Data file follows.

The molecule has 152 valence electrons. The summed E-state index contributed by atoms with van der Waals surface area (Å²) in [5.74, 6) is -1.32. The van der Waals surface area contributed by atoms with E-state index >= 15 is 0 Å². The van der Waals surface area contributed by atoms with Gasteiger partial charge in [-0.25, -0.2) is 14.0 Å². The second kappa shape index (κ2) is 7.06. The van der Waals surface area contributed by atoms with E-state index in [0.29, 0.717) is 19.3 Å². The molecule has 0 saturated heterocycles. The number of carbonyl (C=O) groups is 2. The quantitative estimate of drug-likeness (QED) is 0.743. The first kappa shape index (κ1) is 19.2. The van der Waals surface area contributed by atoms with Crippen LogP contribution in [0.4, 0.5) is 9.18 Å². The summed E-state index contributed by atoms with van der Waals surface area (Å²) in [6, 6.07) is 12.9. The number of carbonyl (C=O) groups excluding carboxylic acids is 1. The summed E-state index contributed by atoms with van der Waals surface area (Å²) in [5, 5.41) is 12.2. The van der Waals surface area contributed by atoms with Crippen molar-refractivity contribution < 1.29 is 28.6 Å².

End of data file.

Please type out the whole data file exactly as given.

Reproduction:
The molecule has 152 valence electrons. The summed E-state index contributed by atoms with van der Waals surface area (Å²) in [5.74, 6) is -1.32. The van der Waals surface area contributed by atoms with E-state index >= 15 is 0 Å². The van der Waals surface area contributed by atoms with Gasteiger partial charge in [-0.25, -0.2) is 14.0 Å². The second kappa shape index (κ2) is 7.06. The van der Waals surface area contributed by atoms with E-state index in [0.29, 0.717) is 19.3 Å². The molecule has 0 saturated heterocycles. The number of carbonyl (C=O) groups is 2. The quantitative estimate of drug-likeness (QED) is 0.743. The first kappa shape index (κ1) is 19.2. The van der Waals surface area contributed by atoms with Crippen LogP contribution in [0.4, 0.5) is 9.18 Å². The summed E-state index contributed by atoms with van der Waals surface area (Å²) in [6, 6.07) is 12.9. The number of carbonyl (C=O) groups excluding carboxylic acids is 1. The summed E-state index contributed by atoms with van der Waals surface area (Å²) in [5, 5.41) is 12.2. The van der Waals surface area contributed by atoms with Crippen molar-refractivity contribution < 1.29 is 28.6 Å².